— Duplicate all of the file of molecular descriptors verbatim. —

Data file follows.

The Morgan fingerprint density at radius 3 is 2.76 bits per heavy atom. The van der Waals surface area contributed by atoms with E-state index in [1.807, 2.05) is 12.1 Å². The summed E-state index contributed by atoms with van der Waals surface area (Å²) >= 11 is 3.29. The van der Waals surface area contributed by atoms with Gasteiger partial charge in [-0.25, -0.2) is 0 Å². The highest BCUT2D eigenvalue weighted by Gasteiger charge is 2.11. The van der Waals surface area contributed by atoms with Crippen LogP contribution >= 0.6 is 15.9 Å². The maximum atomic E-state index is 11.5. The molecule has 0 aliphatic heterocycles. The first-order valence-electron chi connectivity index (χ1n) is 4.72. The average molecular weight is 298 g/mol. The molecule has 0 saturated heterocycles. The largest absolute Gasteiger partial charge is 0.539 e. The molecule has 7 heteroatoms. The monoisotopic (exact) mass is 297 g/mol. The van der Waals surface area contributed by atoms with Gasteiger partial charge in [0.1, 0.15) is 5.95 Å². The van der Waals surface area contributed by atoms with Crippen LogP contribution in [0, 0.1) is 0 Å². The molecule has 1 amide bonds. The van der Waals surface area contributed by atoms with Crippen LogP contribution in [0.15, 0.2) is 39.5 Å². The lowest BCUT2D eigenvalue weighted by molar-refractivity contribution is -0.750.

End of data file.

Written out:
The Morgan fingerprint density at radius 3 is 2.76 bits per heavy atom. The van der Waals surface area contributed by atoms with E-state index in [1.807, 2.05) is 12.1 Å². The summed E-state index contributed by atoms with van der Waals surface area (Å²) >= 11 is 3.29. The van der Waals surface area contributed by atoms with Gasteiger partial charge in [-0.25, -0.2) is 0 Å². The highest BCUT2D eigenvalue weighted by Gasteiger charge is 2.11. The van der Waals surface area contributed by atoms with Crippen LogP contribution >= 0.6 is 15.9 Å². The maximum atomic E-state index is 11.5. The molecule has 0 aliphatic heterocycles. The first-order valence-electron chi connectivity index (χ1n) is 4.72. The average molecular weight is 298 g/mol. The molecule has 0 saturated heterocycles. The largest absolute Gasteiger partial charge is 0.539 e. The molecule has 7 heteroatoms. The monoisotopic (exact) mass is 297 g/mol. The van der Waals surface area contributed by atoms with Gasteiger partial charge in [0.1, 0.15) is 5.95 Å². The van der Waals surface area contributed by atoms with Crippen LogP contribution in [0, 0.1) is 0 Å². The molecule has 1 amide bonds. The van der Waals surface area contributed by atoms with Crippen LogP contribution in [0.15, 0.2) is 39.5 Å². The lowest BCUT2D eigenvalue weighted by molar-refractivity contribution is -0.750.